Archive for December, 2020

Early Decision and Early Action: Dealing with College Rejection

December 14, 2020

Students are often encouraged to apply to colleges early decision because many schools take a higher percentage of applicants from this group. What you aren’t told is that the students who apply early are frequently the strongest academically and in other areas. This makes the applicant pool more competitive. Thus, in the next two weeks, many students will be getting the sort of bad news that no one wants to receive: the college rejection letter.

You probably wonder what you did wrong and the answer is “nothing.” There are simply too many students applying for too few available spots. Colleges are trying to put together a freshman class made up of students with diverse backgrounds, interests, and geographic locations. Therefore, students often get rejected from a college based on things that have nothing to do with their academics or other qualifications.

Just because your first choice school turned you down doesn’t mean the consequences are as devastating as they might seem right now. You would be surprised at the number of successful people in the world who have experienced the same college rejection. Some say it turned out better in the long run because they reconsidered their other college choices and found a school that might have been a better fit to begin with.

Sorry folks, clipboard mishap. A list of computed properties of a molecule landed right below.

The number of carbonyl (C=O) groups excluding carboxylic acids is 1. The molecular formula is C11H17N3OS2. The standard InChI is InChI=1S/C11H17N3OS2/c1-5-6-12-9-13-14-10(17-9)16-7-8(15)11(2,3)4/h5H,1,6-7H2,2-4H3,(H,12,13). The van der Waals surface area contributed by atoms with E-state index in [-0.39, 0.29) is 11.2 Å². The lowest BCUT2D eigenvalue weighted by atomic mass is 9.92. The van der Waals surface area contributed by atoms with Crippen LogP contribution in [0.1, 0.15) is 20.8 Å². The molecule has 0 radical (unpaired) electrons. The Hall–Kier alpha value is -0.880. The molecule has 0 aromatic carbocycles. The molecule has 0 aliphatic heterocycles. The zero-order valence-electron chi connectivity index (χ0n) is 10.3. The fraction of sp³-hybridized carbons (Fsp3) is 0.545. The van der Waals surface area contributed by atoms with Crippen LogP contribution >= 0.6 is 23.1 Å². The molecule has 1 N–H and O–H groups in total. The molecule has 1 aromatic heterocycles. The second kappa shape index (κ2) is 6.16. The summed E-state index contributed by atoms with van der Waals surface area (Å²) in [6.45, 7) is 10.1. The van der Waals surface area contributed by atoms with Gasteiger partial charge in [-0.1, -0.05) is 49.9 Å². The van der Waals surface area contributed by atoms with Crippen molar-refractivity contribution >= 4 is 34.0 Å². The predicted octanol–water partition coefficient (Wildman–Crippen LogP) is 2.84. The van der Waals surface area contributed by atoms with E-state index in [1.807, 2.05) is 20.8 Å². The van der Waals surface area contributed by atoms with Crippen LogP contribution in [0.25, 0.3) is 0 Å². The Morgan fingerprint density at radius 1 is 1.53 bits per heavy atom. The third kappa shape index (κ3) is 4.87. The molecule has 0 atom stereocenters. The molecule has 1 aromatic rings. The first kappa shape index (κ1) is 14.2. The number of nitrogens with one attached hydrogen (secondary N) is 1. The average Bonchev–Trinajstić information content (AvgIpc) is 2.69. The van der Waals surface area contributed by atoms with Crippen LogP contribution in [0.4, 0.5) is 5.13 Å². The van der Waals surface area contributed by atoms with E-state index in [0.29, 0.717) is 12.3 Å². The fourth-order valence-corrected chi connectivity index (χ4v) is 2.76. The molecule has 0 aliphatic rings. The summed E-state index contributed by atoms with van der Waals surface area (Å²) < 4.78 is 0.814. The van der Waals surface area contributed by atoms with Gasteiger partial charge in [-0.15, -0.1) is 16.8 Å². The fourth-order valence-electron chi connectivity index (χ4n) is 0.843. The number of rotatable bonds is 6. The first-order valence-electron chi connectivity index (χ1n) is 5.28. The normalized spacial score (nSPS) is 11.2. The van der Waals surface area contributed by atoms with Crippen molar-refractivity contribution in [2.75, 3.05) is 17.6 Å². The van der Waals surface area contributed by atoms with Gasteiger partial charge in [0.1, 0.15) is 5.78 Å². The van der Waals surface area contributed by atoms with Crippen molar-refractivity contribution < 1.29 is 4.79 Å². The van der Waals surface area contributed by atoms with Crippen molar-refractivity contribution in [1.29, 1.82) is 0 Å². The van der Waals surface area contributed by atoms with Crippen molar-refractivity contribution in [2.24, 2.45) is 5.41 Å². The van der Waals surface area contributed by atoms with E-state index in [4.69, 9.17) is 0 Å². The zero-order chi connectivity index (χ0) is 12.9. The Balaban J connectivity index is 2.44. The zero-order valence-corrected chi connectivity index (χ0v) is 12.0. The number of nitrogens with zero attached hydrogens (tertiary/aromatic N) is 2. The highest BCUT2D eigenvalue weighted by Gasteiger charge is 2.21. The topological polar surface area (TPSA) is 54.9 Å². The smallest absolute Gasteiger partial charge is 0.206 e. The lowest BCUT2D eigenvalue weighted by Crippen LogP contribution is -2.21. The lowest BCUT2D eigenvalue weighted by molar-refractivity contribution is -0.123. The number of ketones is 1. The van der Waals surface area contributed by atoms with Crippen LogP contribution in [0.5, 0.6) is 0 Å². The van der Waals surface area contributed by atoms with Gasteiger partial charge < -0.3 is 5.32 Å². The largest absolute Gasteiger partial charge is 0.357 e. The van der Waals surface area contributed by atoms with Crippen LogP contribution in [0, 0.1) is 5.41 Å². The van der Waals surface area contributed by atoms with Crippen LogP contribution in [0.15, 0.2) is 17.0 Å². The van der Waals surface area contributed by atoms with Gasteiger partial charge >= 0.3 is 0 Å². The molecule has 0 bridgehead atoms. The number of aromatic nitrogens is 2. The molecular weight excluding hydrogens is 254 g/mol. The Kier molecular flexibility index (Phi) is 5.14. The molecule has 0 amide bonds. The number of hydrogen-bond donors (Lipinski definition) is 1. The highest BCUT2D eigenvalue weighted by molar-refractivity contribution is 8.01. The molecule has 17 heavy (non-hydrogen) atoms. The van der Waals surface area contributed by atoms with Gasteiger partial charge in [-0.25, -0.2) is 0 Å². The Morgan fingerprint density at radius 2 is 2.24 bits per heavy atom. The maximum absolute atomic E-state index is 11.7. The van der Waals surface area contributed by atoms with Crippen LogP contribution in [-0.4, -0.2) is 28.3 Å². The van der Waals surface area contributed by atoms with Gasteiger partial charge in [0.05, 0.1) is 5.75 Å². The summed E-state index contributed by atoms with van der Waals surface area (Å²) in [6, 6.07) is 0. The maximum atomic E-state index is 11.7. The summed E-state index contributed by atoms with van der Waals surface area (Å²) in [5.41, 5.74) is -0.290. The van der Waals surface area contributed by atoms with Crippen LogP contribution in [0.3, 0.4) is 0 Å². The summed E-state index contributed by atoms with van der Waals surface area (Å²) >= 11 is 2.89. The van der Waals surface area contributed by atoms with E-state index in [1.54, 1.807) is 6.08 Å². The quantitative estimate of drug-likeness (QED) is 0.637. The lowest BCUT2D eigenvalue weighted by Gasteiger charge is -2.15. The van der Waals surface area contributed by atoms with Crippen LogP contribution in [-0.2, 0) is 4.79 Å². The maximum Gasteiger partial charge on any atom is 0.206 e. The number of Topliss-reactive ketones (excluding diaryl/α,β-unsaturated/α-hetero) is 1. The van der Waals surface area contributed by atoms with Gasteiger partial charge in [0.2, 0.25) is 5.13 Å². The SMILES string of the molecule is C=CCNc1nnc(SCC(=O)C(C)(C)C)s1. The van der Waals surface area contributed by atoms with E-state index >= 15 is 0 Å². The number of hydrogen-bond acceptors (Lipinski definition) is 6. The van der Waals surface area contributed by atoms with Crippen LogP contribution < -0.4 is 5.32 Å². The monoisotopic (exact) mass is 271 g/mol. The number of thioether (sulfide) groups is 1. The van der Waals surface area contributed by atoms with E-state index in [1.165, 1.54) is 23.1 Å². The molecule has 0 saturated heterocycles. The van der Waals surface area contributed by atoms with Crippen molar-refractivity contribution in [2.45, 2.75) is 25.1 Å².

College rejection should never be taken personally. It may seem like a personal attack on your character, but it isn’t. It might be a serious blow to your self-esteem, but you are still a valuable person. I know of one high school that created a “wall of shame” where everyone who was rejected was encouraged to bring their letter and post it. This helped everyone realize they were not alone and gave them an opportunity to talk about their disappointment and where they planned to go from there.

The college admission process is complicated and is often based on factors other than your GPA, SAT and ACT scores, and college essays. Sometimes students apply to schools early decision because they are highly competitive, in a very desirable location, or perhaps just a family favorite. A college rejection from these schools might make your parents just as sad as you are. Show them that you can adapt and not allow this to threaten your future.

If you have already applied to other colleges, turn your focus to them. Are there any others you might like to consider? If you have not applied to any other schools, you need to get busy. You do have other options and many of them could turn out to be great choices where you will be accepted. Many colleges have application deadlines in January, but others are rolling admissions which means that there is plenty of time to get your applications completed.

It is important to understand that a college rejection letter is only one missed opportunity, and there will be many other opportunities for you in the future. As difficult as it may seem, college rejection builds character. This is your chance to stand up to this adversity and not let it discourage you. Adversity can lead to resilience and that is the one trait that colleges value most.

#earlyaction #earlydecision #collegerejection #rejectedfromyourdreamschool